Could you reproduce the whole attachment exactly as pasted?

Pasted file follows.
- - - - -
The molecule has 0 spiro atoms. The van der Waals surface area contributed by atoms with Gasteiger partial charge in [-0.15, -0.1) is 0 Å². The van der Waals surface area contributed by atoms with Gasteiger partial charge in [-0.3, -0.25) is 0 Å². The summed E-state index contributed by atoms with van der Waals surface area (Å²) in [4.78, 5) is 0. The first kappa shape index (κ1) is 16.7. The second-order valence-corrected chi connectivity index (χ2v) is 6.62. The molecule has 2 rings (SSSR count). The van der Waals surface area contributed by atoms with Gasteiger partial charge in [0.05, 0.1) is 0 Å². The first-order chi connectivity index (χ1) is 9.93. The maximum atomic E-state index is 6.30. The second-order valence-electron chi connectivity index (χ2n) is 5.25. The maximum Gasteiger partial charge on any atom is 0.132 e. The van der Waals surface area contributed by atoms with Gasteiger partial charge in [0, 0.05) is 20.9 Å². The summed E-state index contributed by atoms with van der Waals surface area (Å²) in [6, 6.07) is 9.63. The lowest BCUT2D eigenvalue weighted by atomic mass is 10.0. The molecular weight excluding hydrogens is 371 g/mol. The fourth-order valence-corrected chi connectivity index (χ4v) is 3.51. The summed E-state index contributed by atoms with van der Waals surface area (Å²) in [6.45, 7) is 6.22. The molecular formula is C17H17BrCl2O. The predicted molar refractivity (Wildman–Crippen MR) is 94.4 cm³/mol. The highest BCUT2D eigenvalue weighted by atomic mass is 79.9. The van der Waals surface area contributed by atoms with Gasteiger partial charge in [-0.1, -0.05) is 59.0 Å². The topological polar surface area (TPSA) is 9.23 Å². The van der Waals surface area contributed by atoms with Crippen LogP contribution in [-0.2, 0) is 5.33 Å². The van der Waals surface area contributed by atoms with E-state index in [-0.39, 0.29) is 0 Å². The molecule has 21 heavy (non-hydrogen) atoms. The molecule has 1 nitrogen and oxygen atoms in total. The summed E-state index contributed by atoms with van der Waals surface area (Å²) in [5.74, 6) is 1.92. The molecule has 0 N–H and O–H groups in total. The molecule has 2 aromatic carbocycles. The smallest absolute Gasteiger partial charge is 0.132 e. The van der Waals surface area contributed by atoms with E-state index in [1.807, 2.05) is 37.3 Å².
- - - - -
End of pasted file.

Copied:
The molecule has 0 spiro atoms. The van der Waals surface area contributed by atoms with Gasteiger partial charge in [-0.15, -0.1) is 0 Å². The van der Waals surface area contributed by atoms with Gasteiger partial charge in [-0.3, -0.25) is 0 Å². The summed E-state index contributed by atoms with van der Waals surface area (Å²) in [4.78, 5) is 0. The first kappa shape index (κ1) is 16.7. The second-order valence-corrected chi connectivity index (χ2v) is 6.62. The molecule has 2 rings (SSSR count). The van der Waals surface area contributed by atoms with Gasteiger partial charge in [0.05, 0.1) is 0 Å². The first-order chi connectivity index (χ1) is 9.93. The maximum atomic E-state index is 6.30. The second-order valence-electron chi connectivity index (χ2n) is 5.25. The maximum Gasteiger partial charge on any atom is 0.132 e. The van der Waals surface area contributed by atoms with Gasteiger partial charge in [0, 0.05) is 20.9 Å². The summed E-state index contributed by atoms with van der Waals surface area (Å²) in [6, 6.07) is 9.63. The lowest BCUT2D eigenvalue weighted by atomic mass is 10.0. The molecular weight excluding hydrogens is 371 g/mol. The fourth-order valence-corrected chi connectivity index (χ4v) is 3.51. The summed E-state index contributed by atoms with van der Waals surface area (Å²) in [6.45, 7) is 6.22. The molecular formula is C17H17BrCl2O. The predicted molar refractivity (Wildman–Crippen MR) is 94.4 cm³/mol. The highest BCUT2D eigenvalue weighted by atomic mass is 79.9. The van der Waals surface area contributed by atoms with Gasteiger partial charge in [-0.1, -0.05) is 59.0 Å². The topological polar surface area (TPSA) is 9.23 Å². The van der Waals surface area contributed by atoms with Crippen LogP contribution in [-0.2, 0) is 5.33 Å². The van der Waals surface area contributed by atoms with E-state index in [-0.39, 0.29) is 0 Å². The molecule has 21 heavy (non-hydrogen) atoms. The molecule has 1 nitrogen and oxygen atoms in total. The summed E-state index contributed by atoms with van der Waals surface area (Å²) in [5.74, 6) is 1.92. The molecule has 0 N–H and O–H groups in total. The molecule has 2 aromatic carbocycles. The smallest absolute Gasteiger partial charge is 0.132 e. The van der Waals surface area contributed by atoms with E-state index in [1.807, 2.05) is 37.3 Å².